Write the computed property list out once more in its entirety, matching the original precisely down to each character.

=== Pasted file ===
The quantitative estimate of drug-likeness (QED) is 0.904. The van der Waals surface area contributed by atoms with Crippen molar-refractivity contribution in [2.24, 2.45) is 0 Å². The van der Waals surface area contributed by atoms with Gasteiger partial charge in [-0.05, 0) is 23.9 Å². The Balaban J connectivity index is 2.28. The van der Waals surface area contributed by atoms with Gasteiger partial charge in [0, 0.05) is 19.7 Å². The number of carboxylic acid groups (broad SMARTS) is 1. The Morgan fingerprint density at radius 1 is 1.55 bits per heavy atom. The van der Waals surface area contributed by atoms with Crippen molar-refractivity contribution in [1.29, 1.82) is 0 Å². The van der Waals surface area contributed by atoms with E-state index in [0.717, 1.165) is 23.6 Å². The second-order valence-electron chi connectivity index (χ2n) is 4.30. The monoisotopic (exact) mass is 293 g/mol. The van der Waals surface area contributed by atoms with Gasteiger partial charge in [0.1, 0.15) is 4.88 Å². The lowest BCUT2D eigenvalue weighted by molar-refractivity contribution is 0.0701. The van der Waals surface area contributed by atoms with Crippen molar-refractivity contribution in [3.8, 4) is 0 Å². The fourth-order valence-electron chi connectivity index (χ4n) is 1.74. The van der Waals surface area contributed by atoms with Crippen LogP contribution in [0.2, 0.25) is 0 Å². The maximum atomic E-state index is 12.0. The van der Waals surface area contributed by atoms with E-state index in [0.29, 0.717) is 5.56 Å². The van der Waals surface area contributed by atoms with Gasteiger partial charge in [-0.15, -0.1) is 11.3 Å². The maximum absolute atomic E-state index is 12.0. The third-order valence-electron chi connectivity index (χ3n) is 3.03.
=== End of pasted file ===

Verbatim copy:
The quantitative estimate of drug-likeness (QED) is 0.904. The van der Waals surface area contributed by atoms with Crippen molar-refractivity contribution in [2.24, 2.45) is 0 Å². The van der Waals surface area contributed by atoms with Gasteiger partial charge in [-0.05, 0) is 23.9 Å². The Balaban J connectivity index is 2.28. The van der Waals surface area contributed by atoms with Gasteiger partial charge in [0, 0.05) is 19.7 Å². The number of carboxylic acid groups (broad SMARTS) is 1. The Morgan fingerprint density at radius 1 is 1.55 bits per heavy atom. The van der Waals surface area contributed by atoms with Crippen molar-refractivity contribution in [1.29, 1.82) is 0 Å². The van der Waals surface area contributed by atoms with E-state index in [0.717, 1.165) is 23.6 Å². The second-order valence-electron chi connectivity index (χ2n) is 4.30. The monoisotopic (exact) mass is 293 g/mol. The van der Waals surface area contributed by atoms with Gasteiger partial charge in [0.1, 0.15) is 4.88 Å². The lowest BCUT2D eigenvalue weighted by molar-refractivity contribution is 0.0701. The van der Waals surface area contributed by atoms with Crippen molar-refractivity contribution in [3.8, 4) is 0 Å². The fourth-order valence-electron chi connectivity index (χ4n) is 1.74. The van der Waals surface area contributed by atoms with Crippen LogP contribution in [0.2, 0.25) is 0 Å². The maximum atomic E-state index is 12.0. The van der Waals surface area contributed by atoms with E-state index in [0.29, 0.717) is 5.56 Å². The van der Waals surface area contributed by atoms with Gasteiger partial charge in [-0.15, -0.1) is 11.3 Å². The maximum absolute atomic E-state index is 12.0. The third-order valence-electron chi connectivity index (χ3n) is 3.03.